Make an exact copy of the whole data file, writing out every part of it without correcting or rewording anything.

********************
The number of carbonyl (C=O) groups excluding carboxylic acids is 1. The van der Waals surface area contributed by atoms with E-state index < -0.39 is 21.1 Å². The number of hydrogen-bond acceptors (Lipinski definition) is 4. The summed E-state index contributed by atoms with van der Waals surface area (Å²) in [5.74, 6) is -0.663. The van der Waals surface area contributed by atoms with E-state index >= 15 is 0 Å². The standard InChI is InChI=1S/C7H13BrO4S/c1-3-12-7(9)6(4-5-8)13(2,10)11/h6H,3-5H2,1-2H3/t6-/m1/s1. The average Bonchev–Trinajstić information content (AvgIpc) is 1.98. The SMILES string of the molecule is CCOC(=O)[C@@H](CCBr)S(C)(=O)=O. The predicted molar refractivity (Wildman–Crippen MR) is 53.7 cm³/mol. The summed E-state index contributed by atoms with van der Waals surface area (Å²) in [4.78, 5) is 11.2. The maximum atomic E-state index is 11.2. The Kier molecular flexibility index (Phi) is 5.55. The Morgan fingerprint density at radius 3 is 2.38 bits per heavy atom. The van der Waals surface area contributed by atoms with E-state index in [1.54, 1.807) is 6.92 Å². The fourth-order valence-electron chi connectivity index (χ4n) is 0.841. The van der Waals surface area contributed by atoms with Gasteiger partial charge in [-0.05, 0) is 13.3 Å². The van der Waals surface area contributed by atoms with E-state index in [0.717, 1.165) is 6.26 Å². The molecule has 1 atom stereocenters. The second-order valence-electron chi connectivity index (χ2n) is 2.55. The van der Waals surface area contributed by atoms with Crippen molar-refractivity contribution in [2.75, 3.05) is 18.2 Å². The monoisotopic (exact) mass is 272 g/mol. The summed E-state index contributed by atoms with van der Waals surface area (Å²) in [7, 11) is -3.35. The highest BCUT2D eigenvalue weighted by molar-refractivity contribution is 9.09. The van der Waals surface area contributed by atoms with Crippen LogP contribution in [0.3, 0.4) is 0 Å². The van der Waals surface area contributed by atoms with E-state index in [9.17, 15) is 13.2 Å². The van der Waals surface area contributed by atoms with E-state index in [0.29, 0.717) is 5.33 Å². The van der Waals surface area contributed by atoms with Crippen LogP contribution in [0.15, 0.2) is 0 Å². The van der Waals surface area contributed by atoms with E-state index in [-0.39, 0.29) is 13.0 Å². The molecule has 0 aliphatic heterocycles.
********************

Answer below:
The number of carbonyl (C=O) groups excluding carboxylic acids is 1. The van der Waals surface area contributed by atoms with E-state index < -0.39 is 21.1 Å². The number of hydrogen-bond acceptors (Lipinski definition) is 4. The summed E-state index contributed by atoms with van der Waals surface area (Å²) in [5.74, 6) is -0.663. The van der Waals surface area contributed by atoms with E-state index >= 15 is 0 Å². The standard InChI is InChI=1S/C7H13BrO4S/c1-3-12-7(9)6(4-5-8)13(2,10)11/h6H,3-5H2,1-2H3/t6-/m1/s1. The average Bonchev–Trinajstić information content (AvgIpc) is 1.98. The SMILES string of the molecule is CCOC(=O)[C@@H](CCBr)S(C)(=O)=O. The predicted molar refractivity (Wildman–Crippen MR) is 53.7 cm³/mol. The summed E-state index contributed by atoms with van der Waals surface area (Å²) in [4.78, 5) is 11.2. The maximum atomic E-state index is 11.2. The Kier molecular flexibility index (Phi) is 5.55. The Morgan fingerprint density at radius 3 is 2.38 bits per heavy atom. The van der Waals surface area contributed by atoms with E-state index in [1.54, 1.807) is 6.92 Å². The fourth-order valence-electron chi connectivity index (χ4n) is 0.841. The van der Waals surface area contributed by atoms with Gasteiger partial charge in [-0.05, 0) is 13.3 Å². The van der Waals surface area contributed by atoms with E-state index in [0.717, 1.165) is 6.26 Å². The molecule has 1 atom stereocenters. The second-order valence-electron chi connectivity index (χ2n) is 2.55. The van der Waals surface area contributed by atoms with Crippen molar-refractivity contribution in [2.75, 3.05) is 18.2 Å². The monoisotopic (exact) mass is 272 g/mol. The summed E-state index contributed by atoms with van der Waals surface area (Å²) in [7, 11) is -3.35. The highest BCUT2D eigenvalue weighted by molar-refractivity contribution is 9.09. The van der Waals surface area contributed by atoms with Crippen LogP contribution in [0.3, 0.4) is 0 Å². The van der Waals surface area contributed by atoms with E-state index in [9.17, 15) is 13.2 Å². The van der Waals surface area contributed by atoms with E-state index in [0.29, 0.717) is 5.33 Å². The van der Waals surface area contributed by atoms with Crippen LogP contribution in [0.15, 0.2) is 0 Å². The van der Waals surface area contributed by atoms with E-state index in [-0.39, 0.29) is 13.0 Å². The molecule has 0 aliphatic heterocycles.